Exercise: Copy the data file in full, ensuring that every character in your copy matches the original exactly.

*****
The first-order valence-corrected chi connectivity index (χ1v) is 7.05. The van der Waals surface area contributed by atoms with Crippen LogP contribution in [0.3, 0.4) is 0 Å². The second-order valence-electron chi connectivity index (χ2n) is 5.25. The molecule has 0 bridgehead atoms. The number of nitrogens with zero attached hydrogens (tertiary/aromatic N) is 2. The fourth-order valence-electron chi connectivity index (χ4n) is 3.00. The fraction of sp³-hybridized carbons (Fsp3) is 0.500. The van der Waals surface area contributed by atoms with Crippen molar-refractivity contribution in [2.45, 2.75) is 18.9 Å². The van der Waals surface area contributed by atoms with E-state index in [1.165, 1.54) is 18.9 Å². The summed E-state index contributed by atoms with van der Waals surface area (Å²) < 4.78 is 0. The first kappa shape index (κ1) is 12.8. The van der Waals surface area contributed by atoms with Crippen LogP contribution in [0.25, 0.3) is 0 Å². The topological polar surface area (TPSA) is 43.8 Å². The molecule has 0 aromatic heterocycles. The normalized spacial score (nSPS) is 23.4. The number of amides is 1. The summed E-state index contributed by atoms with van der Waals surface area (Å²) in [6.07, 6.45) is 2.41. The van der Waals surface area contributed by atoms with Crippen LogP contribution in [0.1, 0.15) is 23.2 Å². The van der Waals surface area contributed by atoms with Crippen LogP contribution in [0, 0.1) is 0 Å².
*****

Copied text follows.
The first-order valence-corrected chi connectivity index (χ1v) is 7.05. The van der Waals surface area contributed by atoms with Crippen LogP contribution in [0.3, 0.4) is 0 Å². The second-order valence-electron chi connectivity index (χ2n) is 5.25. The molecule has 0 bridgehead atoms. The number of nitrogens with zero attached hydrogens (tertiary/aromatic N) is 2. The fourth-order valence-electron chi connectivity index (χ4n) is 3.00. The fraction of sp³-hybridized carbons (Fsp3) is 0.500. The van der Waals surface area contributed by atoms with Crippen molar-refractivity contribution in [2.45, 2.75) is 18.9 Å². The van der Waals surface area contributed by atoms with E-state index in [1.165, 1.54) is 18.9 Å². The summed E-state index contributed by atoms with van der Waals surface area (Å²) < 4.78 is 0. The first kappa shape index (κ1) is 12.8. The van der Waals surface area contributed by atoms with Crippen LogP contribution in [0.25, 0.3) is 0 Å². The topological polar surface area (TPSA) is 43.8 Å². The molecule has 0 aromatic heterocycles. The normalized spacial score (nSPS) is 23.4. The number of amides is 1. The summed E-state index contributed by atoms with van der Waals surface area (Å²) in [6.07, 6.45) is 2.41. The van der Waals surface area contributed by atoms with Crippen LogP contribution in [0.1, 0.15) is 23.2 Å². The van der Waals surface area contributed by atoms with Crippen LogP contribution in [0, 0.1) is 0 Å².